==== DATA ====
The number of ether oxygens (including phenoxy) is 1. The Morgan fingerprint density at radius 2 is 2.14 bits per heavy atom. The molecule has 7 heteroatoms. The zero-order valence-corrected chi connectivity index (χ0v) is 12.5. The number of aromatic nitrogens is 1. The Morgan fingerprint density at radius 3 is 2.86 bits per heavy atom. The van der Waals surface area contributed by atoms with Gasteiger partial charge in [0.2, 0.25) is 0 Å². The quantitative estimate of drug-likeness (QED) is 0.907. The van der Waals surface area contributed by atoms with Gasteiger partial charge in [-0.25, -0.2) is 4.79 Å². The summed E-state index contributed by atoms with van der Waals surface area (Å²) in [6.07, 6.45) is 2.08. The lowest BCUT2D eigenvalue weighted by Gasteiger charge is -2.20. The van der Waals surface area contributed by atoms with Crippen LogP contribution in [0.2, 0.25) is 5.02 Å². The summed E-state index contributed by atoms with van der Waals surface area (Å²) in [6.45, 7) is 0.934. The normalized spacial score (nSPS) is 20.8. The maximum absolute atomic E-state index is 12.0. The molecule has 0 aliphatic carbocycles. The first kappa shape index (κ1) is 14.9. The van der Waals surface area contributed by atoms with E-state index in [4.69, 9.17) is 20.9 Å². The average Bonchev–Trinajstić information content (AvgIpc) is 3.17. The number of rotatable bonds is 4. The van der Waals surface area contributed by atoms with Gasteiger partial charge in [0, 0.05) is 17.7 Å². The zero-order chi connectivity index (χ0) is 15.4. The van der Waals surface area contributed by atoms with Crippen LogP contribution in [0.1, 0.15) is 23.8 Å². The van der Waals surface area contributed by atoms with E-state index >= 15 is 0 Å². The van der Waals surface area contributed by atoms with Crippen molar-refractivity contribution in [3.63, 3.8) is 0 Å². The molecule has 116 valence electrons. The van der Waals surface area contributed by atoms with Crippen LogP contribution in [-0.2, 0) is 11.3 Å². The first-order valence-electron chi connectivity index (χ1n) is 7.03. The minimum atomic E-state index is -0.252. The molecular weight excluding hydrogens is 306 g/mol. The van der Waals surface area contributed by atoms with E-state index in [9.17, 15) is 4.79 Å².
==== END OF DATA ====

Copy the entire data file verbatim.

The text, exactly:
The number of ether oxygens (including phenoxy) is 1. The Morgan fingerprint density at radius 2 is 2.14 bits per heavy atom. The molecule has 7 heteroatoms. The zero-order valence-corrected chi connectivity index (χ0v) is 12.5. The number of aromatic nitrogens is 1. The Morgan fingerprint density at radius 3 is 2.86 bits per heavy atom. The van der Waals surface area contributed by atoms with Gasteiger partial charge in [0.2, 0.25) is 0 Å². The quantitative estimate of drug-likeness (QED) is 0.907. The van der Waals surface area contributed by atoms with Gasteiger partial charge in [-0.25, -0.2) is 4.79 Å². The summed E-state index contributed by atoms with van der Waals surface area (Å²) in [6.07, 6.45) is 2.08. The lowest BCUT2D eigenvalue weighted by Gasteiger charge is -2.20. The van der Waals surface area contributed by atoms with Crippen LogP contribution in [0.2, 0.25) is 5.02 Å². The summed E-state index contributed by atoms with van der Waals surface area (Å²) in [6.45, 7) is 0.934. The normalized spacial score (nSPS) is 20.8. The maximum absolute atomic E-state index is 12.0. The molecule has 0 aliphatic carbocycles. The first kappa shape index (κ1) is 14.9. The van der Waals surface area contributed by atoms with E-state index in [4.69, 9.17) is 20.9 Å². The average Bonchev–Trinajstić information content (AvgIpc) is 3.17. The number of rotatable bonds is 4. The van der Waals surface area contributed by atoms with Gasteiger partial charge in [0, 0.05) is 17.7 Å². The zero-order chi connectivity index (χ0) is 15.4. The van der Waals surface area contributed by atoms with Crippen LogP contribution in [0.1, 0.15) is 23.8 Å². The van der Waals surface area contributed by atoms with E-state index >= 15 is 0 Å². The van der Waals surface area contributed by atoms with Crippen molar-refractivity contribution in [3.63, 3.8) is 0 Å². The molecule has 116 valence electrons. The van der Waals surface area contributed by atoms with Crippen LogP contribution in [-0.2, 0) is 11.3 Å². The first-order valence-electron chi connectivity index (χ1n) is 7.03. The minimum atomic E-state index is -0.252. The molecular weight excluding hydrogens is 306 g/mol. The van der Waals surface area contributed by atoms with E-state index in [9.17, 15) is 4.79 Å².